How to use Google Ads Keyword Planner:
Navigate to the Keyword Planner:
We want to give the tool some keyword ideas. Enter some words that you think might be relevant to your business. In our case, we will enter 2 seed keywords:
- Used books online
- Used bookstore online
Note: It is possible to add another website URL here if you know of any competitors in your market. For example, we could add “thriftbooks.com” (someone else’s online bookstore).
The resulting table shows us some searches that happen on Google that are related to the keywords we entered. It also shows the average number of times each term is searched per month, the “competition” rating in Google Ads, and a potential cost per click.
I’ve selected some keywords that are:
- Highly relevant to our business and products
- Medium or low competition (ideally)
- Relevant to each other (Ex. Group keywords that contain “cheap” together)
- Moderate average monthly searches
Note: It is possible to sort and add filters to the results with the “Add Filter” button. For example, you can filter out high competition keywords from the results table.
While picking keywords, try to group similar keywords together. Each grouping will become its own ad group. Remember, this is vital! Your account could become overly complicated if you are not organized from the start.
We will group together keywords like “cheap used books” with other “cheap” keywords. For now, we will focus on just one ad group, but later you should come back to the planner and add other ad groups.
Once you have selected a few similar keywords, check them all, then click “add to Ad Group” and give your ad group a name. We will name ours “Cheap”.
Now let’s change the match type to “Exact Match” (we’ll discuss what this means later). Now, click “Add Keywords” and then “Ad Groups” on the left-hand side of your account.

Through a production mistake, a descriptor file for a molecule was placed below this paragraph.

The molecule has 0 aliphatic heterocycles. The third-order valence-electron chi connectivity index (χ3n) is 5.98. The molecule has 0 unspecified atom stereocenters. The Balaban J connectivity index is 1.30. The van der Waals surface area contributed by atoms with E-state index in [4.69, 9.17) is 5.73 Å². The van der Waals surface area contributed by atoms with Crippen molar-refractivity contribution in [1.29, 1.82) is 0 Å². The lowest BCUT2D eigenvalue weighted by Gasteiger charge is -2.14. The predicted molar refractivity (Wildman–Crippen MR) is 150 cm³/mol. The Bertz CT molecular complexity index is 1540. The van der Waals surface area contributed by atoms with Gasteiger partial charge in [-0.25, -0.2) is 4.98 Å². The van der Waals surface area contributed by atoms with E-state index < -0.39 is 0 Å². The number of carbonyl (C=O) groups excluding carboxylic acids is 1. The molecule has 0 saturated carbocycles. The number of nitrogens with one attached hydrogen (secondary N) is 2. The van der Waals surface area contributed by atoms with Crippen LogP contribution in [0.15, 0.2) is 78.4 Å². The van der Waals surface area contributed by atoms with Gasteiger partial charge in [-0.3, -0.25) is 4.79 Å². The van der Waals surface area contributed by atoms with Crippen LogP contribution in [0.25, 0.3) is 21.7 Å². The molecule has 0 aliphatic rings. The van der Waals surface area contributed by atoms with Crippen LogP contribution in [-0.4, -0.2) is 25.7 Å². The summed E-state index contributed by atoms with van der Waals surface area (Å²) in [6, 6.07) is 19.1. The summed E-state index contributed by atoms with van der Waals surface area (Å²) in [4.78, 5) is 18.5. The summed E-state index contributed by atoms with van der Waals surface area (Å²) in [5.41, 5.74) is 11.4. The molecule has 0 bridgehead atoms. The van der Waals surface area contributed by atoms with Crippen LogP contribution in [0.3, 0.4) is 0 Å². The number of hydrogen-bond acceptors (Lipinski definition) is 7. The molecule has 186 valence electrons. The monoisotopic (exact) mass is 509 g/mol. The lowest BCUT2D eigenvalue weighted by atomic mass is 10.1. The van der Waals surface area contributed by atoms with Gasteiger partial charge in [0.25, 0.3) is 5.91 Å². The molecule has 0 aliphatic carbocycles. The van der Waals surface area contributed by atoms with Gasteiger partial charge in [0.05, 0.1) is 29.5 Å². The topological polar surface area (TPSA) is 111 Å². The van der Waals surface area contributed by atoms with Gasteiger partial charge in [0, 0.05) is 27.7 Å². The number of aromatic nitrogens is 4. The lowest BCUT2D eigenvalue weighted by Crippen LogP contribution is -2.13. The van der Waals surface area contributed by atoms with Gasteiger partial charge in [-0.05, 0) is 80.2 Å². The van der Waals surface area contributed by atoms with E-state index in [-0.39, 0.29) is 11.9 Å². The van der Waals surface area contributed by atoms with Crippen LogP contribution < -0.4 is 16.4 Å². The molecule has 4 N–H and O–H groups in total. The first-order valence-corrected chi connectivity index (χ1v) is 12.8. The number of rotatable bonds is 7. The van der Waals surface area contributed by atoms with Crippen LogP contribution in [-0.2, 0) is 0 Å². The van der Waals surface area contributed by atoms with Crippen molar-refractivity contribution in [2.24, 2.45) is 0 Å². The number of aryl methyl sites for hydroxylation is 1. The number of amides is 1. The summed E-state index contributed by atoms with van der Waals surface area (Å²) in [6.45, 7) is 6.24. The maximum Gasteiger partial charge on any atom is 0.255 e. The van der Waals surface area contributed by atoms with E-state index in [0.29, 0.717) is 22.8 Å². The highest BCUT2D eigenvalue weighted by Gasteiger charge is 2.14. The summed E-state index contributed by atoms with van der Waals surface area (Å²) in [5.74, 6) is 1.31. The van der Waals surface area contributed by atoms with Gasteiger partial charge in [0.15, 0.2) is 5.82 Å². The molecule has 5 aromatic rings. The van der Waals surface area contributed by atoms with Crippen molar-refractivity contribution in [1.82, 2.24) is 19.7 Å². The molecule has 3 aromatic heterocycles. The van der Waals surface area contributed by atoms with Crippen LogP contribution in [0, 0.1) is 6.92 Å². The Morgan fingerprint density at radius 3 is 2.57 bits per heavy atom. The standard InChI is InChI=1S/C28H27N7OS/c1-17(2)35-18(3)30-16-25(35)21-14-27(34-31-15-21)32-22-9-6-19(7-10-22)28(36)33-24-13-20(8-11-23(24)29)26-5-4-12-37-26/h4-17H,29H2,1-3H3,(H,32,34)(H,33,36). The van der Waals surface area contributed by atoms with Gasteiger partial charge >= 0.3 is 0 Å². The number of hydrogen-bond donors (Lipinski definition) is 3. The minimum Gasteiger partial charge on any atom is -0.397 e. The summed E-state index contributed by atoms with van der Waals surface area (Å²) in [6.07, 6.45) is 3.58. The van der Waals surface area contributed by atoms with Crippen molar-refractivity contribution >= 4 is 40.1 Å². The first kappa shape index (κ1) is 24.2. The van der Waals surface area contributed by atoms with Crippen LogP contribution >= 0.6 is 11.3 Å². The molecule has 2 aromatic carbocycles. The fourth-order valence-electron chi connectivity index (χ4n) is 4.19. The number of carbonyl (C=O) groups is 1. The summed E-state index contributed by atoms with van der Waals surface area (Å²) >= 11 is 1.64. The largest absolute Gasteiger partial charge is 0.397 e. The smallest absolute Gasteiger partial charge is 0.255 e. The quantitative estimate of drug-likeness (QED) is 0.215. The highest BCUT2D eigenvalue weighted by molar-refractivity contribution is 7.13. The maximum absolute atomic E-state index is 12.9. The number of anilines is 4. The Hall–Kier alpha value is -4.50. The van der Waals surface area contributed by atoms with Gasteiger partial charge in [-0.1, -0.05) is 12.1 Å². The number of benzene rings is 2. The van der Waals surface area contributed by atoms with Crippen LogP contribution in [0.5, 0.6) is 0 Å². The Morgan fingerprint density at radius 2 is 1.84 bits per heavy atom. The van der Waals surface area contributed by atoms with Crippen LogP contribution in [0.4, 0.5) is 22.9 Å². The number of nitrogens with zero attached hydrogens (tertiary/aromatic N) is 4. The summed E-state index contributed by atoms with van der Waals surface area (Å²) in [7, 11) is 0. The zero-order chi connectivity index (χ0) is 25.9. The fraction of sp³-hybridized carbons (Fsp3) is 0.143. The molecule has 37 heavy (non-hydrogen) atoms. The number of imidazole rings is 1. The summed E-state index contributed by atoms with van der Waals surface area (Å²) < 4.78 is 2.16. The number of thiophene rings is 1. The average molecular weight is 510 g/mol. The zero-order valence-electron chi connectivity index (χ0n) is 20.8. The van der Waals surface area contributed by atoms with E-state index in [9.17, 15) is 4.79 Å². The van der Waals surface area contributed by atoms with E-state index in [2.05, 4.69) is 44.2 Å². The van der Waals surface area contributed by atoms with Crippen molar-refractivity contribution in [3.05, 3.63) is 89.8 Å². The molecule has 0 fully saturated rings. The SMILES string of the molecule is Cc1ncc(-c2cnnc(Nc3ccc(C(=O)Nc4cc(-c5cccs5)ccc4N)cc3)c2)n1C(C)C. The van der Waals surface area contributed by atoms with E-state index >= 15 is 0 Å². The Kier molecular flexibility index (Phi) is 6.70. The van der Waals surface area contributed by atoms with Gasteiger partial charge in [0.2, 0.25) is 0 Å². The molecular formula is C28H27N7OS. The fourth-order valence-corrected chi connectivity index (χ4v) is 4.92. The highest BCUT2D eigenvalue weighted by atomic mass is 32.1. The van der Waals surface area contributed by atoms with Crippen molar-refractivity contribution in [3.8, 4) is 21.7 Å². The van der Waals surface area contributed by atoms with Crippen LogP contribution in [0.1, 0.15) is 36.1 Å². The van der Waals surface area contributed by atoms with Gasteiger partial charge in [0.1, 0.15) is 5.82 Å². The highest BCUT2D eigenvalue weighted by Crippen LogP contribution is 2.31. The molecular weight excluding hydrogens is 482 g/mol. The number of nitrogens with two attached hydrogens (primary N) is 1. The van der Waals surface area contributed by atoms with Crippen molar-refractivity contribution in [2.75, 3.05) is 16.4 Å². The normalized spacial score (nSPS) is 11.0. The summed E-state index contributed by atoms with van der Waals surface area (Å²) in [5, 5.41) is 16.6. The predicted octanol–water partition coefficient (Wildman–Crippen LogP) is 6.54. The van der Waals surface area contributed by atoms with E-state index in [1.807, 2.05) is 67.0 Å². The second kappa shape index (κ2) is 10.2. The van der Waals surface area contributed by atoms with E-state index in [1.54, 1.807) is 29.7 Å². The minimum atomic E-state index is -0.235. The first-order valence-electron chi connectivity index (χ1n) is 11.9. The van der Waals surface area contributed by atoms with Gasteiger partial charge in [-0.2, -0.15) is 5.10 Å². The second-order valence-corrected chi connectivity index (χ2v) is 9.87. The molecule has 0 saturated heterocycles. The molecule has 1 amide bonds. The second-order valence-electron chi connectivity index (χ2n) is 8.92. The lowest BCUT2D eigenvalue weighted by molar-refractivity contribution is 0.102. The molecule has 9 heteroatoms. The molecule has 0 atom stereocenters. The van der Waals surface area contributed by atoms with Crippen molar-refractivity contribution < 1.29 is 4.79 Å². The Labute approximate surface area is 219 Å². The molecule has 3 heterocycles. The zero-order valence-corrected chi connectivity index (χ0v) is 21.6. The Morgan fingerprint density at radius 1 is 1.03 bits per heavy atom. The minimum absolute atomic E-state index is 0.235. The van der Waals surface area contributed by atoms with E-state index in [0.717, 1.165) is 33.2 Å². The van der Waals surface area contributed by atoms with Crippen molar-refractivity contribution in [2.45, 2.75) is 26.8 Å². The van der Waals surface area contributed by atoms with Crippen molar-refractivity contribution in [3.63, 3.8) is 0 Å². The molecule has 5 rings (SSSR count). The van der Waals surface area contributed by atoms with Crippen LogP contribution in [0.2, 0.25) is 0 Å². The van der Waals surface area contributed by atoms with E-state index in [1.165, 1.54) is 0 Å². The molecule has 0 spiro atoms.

You should see something like this.
First, we want to change the “Max CPC” to something very low, maybe 0.10c. Then we’ll click “Create Campaign.”
Give your new campaign a name and a daily budget (keep the budget low for now) and save. Move on by clicking “Create Ads” and you will be redirected back to your account.
Good work! We now have a campaign, an ad group, and some keywords created.
Now for perhaps the most important step, the ads.
Step 4: Create Compelling Ads
Your ads are the customer-facing part of your account. These are the words that will be seen when your potential customers search for your keywords.
There are countless guidelines and tips on how to write better ads. These are great for long term testing and continued refinement to your ads. However, today we’ll cover the basics to help you make your first ad a great one.
How to write compelling ad copy
- Be Honest
Don’t try to sell an idea to your customer that you can’t follow through on. We wouldn’t write an ad that states, “Used Books in Perfect Condition.” We have used books, but some of them are not in perfect condition.
Instead we may say “Gently Used Books” or “Pre-Owned Books For Less.” If the promise in your ad doesn’t align with reality, your customer satisfaction, and ultimately business, could suffer.
75% off? Really? Comparing other ticketing websites, prices are comparable, maybe slightly cheaper, often more expensive. If I can’t trust that you have 75% off prices, why should I believe anything else in your ad?
- Spelling & Grammar
This is a no-brainer. No one wants to click on an ad that reads “Buy My Prodducts! Their Really Grate.”
If you think you may struggle with using proper grammar, use a text editor before setting your ads live. There are also plenty of copy writers on UpWork.
- Touch On Emotion
Humor, urgency, love. These emotions are innate human responses. Try to play off basic human emotion in your ads, but only if it’s appropriate! It can be difficult to create new ideas that tap into emotion, but these can often be the most effective ads.
- Study The Competition
Use Google and Bing to see what your competitors are doing in their ad copy. Which ads do you like best? Which would you click on if you were shopping?
If someone else who has been advertising for longer than you has tested and proven their ad copy, maybe it’s worth emulating. See what is out there already before you start!